Coal-fired power station capacity annual retirements in GW, shown globally, in the US, the EU27 and UK, China and other. Black bars indicate 2023 data. Credit: GEM.

Outside of China, the number of coal-fired power plants starting construction declined for the second consecutive year, hitting its lowest level since data collection began in 2015, GEM notes. 

Less than 4GW of new projects began construction outside of China in 2023, far below the average of 16GW between 2015 and 2022. Just seven countries started construction, with one plant each in India, Laos, Nigeria, Pakistan and Russia, as well as three plants in Indonesia.

Construction has not started on any coal plants in Latin America since 2016, and none has started in Organisation for Economic Co-operation and Development (OECD), European or Middle Eastern countries since 2019, GEM says.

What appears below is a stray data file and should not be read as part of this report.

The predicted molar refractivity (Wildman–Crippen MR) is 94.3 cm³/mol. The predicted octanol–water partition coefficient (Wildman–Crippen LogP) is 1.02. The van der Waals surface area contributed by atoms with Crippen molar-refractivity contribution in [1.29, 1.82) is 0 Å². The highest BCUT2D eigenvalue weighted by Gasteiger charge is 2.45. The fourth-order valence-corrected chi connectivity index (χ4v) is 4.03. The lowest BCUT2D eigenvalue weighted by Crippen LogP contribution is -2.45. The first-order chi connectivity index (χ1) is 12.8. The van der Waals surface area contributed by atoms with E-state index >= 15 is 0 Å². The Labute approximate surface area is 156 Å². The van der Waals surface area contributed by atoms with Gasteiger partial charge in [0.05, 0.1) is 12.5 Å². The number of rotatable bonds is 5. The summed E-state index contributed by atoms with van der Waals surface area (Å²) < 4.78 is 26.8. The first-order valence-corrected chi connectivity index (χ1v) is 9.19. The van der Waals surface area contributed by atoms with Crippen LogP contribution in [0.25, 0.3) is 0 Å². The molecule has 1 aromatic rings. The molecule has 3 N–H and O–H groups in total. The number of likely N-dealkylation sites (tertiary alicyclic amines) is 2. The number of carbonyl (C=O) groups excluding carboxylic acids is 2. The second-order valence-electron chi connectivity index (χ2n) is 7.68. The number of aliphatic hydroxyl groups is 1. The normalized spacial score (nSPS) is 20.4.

Nigeria’s Ugboba power station, located at the mine-mouth of the Idowu Falola Coal Mines in the Aniocha North local government area of Delta state, is the first known construction of a coal power plant in Africa since 2019, the report says. 

The G7 – which accounts for 15 per cent (310GW) of the world’s operating coal capacity, down from 32 per cent (443GW) in 2015 – has no new coal capacity under construction. However, there is still one proposed coal power plant in Japan and two in the US. 

Both of the proposed sites in the US, the 0.4GW CONSOL Project in Pennsylvania and the newly announced 0.4GW Susitna power station in Alaska, are expected to use carbon capture and storage technologies (CCS).